The Obelisk Presents: The Top 20 Short Releases of 2016

Posted in Features on December 30th, 2016 by JJ Koczan

the obelisk top 20 short releases

If youre looking for a dig this, you will like the quality offered by PapersASAp.com. Check the 10 reasons to choose this Please note: This post is not culled in any way from the Year-End Poll, which is ongoing. If you haven’t yet contributed your favorites of 2016 to that, please do.

Yeah, I know I said as much when the Top 20 Debut Albums of 2016 went up, but I take it back: this is the hardest list to put together. And to be honest, there’s a part of me that’s hesitant even to post it because I know as soon as I do someone’s going to be like, “No way you dick your entire existence is shit because you forgot Release X,” and very likely they’ll be right. Up to the very moment this post is going live, I’ve been making changes, and I expect I’ll continue to do so for a while after it’s out there.

So what’s a “short release?” That’s another issue. Pretty much anything that’s not an album. Singles, digital or physical, as well as EPs, splits, demos, and so on. The category becomes nebulous, but my general rule is if it’s not a full-length, it qualifies as a short release. Sounds simple until you get into things like, “Here’s a track I threw up on Bandcamp,” and “This only came out as a bonus included as a separate LP with the deluxe edition of our album.” I’m telling you, I’ve had a difficult time.

Maybe that’s just me trying to protect myself from impending wrath. This year’s Top 30 albums list provoked some vehement — and, if I may, prickishly-worded — responses, so I might be a bit gunshy here, but on the other hand, I think these outings are worth highlighting, so we’re going forward anyway. If you have something to add, please use the comments below, but remember we’re all friends here and there’s a human being on the other end reading what’s posted. Thanks in advance for that.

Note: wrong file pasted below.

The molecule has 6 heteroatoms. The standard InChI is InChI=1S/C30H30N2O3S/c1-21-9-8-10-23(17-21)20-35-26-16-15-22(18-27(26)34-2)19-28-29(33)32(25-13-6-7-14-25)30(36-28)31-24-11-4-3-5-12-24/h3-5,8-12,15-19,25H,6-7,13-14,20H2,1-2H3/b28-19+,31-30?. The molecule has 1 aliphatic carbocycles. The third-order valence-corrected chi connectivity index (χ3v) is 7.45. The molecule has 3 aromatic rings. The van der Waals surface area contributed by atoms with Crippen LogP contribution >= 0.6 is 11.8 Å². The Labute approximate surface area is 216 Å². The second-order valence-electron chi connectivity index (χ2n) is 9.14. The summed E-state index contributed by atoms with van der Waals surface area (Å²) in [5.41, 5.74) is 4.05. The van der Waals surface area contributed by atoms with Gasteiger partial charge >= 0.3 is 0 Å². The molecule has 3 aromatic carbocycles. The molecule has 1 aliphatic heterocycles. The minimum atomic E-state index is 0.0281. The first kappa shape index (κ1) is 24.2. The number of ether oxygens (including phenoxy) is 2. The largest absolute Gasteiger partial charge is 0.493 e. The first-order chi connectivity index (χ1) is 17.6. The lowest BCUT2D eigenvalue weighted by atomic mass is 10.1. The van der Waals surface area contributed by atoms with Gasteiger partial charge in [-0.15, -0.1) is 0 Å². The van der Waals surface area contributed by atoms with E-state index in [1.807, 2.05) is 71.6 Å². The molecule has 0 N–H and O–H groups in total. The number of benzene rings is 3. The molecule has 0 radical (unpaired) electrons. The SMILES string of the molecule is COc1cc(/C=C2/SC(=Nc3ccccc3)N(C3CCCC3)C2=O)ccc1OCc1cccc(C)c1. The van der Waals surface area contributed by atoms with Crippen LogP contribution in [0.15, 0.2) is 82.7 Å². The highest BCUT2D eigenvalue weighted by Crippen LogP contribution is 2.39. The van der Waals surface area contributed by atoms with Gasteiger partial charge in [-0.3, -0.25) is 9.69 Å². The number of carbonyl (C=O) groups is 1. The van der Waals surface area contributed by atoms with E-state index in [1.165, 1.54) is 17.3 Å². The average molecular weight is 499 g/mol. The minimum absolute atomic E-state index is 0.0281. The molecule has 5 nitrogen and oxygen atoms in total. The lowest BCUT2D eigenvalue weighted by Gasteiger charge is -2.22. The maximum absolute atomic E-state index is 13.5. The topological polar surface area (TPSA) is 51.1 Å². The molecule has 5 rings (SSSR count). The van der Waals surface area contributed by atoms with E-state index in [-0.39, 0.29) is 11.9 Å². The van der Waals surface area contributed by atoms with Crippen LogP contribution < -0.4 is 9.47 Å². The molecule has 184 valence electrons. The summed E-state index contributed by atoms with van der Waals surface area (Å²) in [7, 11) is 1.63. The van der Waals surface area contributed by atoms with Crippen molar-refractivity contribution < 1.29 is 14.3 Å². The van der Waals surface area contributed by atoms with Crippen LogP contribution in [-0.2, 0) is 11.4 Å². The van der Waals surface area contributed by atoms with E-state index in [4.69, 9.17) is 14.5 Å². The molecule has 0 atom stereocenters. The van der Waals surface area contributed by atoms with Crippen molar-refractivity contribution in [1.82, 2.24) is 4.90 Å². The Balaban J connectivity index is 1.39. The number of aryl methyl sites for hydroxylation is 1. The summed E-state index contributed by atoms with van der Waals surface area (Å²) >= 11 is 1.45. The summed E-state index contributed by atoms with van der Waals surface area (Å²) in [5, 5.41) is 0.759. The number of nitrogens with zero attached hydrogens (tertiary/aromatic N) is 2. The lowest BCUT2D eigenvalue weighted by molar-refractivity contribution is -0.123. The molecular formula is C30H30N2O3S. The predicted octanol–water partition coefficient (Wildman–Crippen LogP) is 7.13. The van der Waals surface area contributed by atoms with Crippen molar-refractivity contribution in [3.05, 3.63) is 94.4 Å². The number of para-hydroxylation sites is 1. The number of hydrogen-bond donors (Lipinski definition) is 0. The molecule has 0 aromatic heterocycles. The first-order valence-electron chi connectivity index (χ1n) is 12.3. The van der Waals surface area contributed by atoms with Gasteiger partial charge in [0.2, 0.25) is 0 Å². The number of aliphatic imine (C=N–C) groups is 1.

And since this is the last list of The Obelisk’s Best-of-2016 coverage, I’ll say thanks for reading as well. More to come in the New Year, of course.

Here we go:

scissorfight chaos county

The Obelisk Presents: The Top 20 Short Releases of 2016

1. Scissorfight, Chaos County EP
2. Earthless / Harsh Toke, Split
3. Mars Red Sky, Providence EP
4. Mos Generator, The Firmament
5. Soldati, Soldati
6. Monolord, Lord of Suffering / Die in Haze EP
7. Wren, Host EP
8. Goya, The Enemy EP
9. The Sweet Heat, Demo
10. River Cult, Demo
11. Stinkeye, Llantera Demos
12. Megaritual, Eclipse EP
13. Ragged Barracudas / Pushy, Split
14. Mindkult, Witchs’ Oath EP
15. Iron Jawed Guru, Mata Hari EP
16. Brume, Donkey